The distribution of ocean and continent also influences the position of the zone along which the wind systems of the two hemispheres converge. The zone of convergence - known as the I n t e r t r o p i c a l C o n v e r g e n c e Zone or I T C Z - is generally associated with the zone of highest surface temperature. Because the continental masses heat up faster than the ocean in summer and cool faster in winter, the ITCZ tends to be distorted southwards over land in the southern summer and northwards over land in the northern summer (Figure 2.3).


Figure 2.4 Simple atmospheric convection system for a hypothetical non-rotating Earth.

Heat is transported to higher latitudes by the atmosphere both directly and indirectly. If you look at Figure 2.2(a) and (b), you will see that motion in the upper troposphere is generally polewards. Air moving equatorwards over the surface of the Earth takes up heat from the oceans and continents.

When it later moves polewards, after rising at regions of low atmospheric pressure such as the Equator, heat is also transported polewards. Thus, any mechanism that transfers heat from the surface of the Earth to the

atmosphere also contributes to the poleward transport of heat. The most spectacular example of heat transfer from ocean to atmosphere is the generation of tropical cyclones, which will be discussed in Section 2.3.1.

The Hadley cells, of which the Trade Winds are the surface expressions, may be seen as simple convection cells, in the upper limbs of which heat is transported polewards. How heat is carried polewards at higher latitudes is not quite so obvious.


Like the Hadley cells, the low and high pressure centres characteristic of mid-latitudes are a manifestation of the need for heat to be moved

polewards, to compensate for the radiation imbalance between low and high latitudes (Figure 1.4). Though less spectacular than tropical cyclones, mid- latitude weather systems transfer enormous amounts of h e a t - a single travelling depression may be transferring 10-100 times the amount of heat transported by a tropical cyclone.

If, in the long term, no given latitude zone is to heat up, heat must be transported polewards at all latitudes. On an idealized, non-rotating Earth, this could be achieved by a simple atmospheric circulation pattern in which surface winds blew from the polar high to the equatorial low, and the warmed air rose at the Equator and returned to the poles at the top of the troposphere to complete the convection cell (see Figure 2.4).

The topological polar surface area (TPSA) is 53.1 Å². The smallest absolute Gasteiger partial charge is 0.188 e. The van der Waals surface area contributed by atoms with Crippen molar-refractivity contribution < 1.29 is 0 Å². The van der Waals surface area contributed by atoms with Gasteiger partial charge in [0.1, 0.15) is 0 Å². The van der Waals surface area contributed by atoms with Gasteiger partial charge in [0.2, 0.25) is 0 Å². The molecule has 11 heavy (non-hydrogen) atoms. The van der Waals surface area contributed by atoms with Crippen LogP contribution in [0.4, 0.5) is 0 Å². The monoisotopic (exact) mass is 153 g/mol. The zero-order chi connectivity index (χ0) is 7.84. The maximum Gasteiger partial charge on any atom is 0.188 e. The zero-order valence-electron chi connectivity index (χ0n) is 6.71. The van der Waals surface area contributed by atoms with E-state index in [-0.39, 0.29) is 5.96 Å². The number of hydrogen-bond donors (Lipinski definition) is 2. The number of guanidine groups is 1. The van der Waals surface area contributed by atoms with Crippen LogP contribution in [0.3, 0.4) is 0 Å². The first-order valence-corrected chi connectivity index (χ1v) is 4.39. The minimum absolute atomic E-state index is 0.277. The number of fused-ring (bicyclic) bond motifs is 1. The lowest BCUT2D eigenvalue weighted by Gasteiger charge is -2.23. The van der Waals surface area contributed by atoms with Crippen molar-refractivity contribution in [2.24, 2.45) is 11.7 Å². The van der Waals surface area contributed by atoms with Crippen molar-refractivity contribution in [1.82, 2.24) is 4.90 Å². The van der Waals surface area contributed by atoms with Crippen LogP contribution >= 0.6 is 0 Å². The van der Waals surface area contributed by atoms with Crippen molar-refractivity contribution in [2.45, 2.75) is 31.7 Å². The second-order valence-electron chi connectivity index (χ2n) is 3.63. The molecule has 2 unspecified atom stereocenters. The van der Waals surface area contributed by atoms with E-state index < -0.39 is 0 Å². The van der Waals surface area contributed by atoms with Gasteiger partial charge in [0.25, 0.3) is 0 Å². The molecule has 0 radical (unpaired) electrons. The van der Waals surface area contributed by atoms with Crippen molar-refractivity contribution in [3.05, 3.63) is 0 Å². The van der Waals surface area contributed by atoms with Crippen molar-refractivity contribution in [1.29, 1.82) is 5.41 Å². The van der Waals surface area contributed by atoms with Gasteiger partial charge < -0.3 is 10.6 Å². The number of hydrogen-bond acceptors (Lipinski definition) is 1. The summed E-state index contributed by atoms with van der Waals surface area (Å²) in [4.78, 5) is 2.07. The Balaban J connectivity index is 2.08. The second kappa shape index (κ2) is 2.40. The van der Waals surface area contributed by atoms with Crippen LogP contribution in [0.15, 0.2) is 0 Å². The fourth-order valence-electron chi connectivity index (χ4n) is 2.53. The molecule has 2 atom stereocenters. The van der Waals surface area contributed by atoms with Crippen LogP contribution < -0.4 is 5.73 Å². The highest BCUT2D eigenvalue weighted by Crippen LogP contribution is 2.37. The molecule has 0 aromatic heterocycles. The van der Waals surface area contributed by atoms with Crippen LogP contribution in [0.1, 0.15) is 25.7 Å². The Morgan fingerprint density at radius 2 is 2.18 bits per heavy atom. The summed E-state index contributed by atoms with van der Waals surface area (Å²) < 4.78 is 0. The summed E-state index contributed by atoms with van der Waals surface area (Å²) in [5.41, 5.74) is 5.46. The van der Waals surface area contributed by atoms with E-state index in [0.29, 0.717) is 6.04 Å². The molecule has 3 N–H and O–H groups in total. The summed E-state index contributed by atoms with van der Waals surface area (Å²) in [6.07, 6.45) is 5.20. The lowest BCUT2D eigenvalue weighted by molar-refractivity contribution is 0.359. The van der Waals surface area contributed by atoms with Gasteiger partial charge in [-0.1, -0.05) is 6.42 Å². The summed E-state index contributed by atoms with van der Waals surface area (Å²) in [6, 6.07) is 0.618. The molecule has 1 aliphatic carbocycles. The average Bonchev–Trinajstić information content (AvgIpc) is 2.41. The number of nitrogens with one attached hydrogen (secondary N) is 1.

However, because the Earth is rotating, and moving fluids tend to form eddies, this simple system cannot operate. The Coriolis force causes equatorward winds to be deflected to the fight in the Northern Hemisphere and to the left in the Southern Hemisphere, so acquiring an easterly component in both

hemispheres- as we have seen, the Trade Winds blow towards the Equator from the south-east and north-east. But the Coriolis force increases with latitude, from zero at the Equator to a maximum at the poles, so while winds are deflected relatively little at low latitudes, at higher latitudes the degree of deflection is much greater. The Coriolis force and the inherent instability of air flow together lead to the generation of atmospheric vortices. These are the depressions and anticyclones so familiar to those who live in temperate regions. Their predominantly near-horizontal, or slantwise, circulatory patterns contrast with the near-vertical Hadley circulation of low latitudes.

Before proceeding further, we should briefly summarize the conventions used in describing atmospheric vortices. Circulations around low pressure centres, whether in the Northern Hemisphere (where they are anticlockwise) or in the Southern Hemisphere (where they are clockwise), are known as cyclones (or lows, or depressions). The way in which air spirals in and up in cyclonic circulation is shown schematically in Figure 2.5(a). Circulations around high pressure centres (clockwise in the Northern Hemisphere,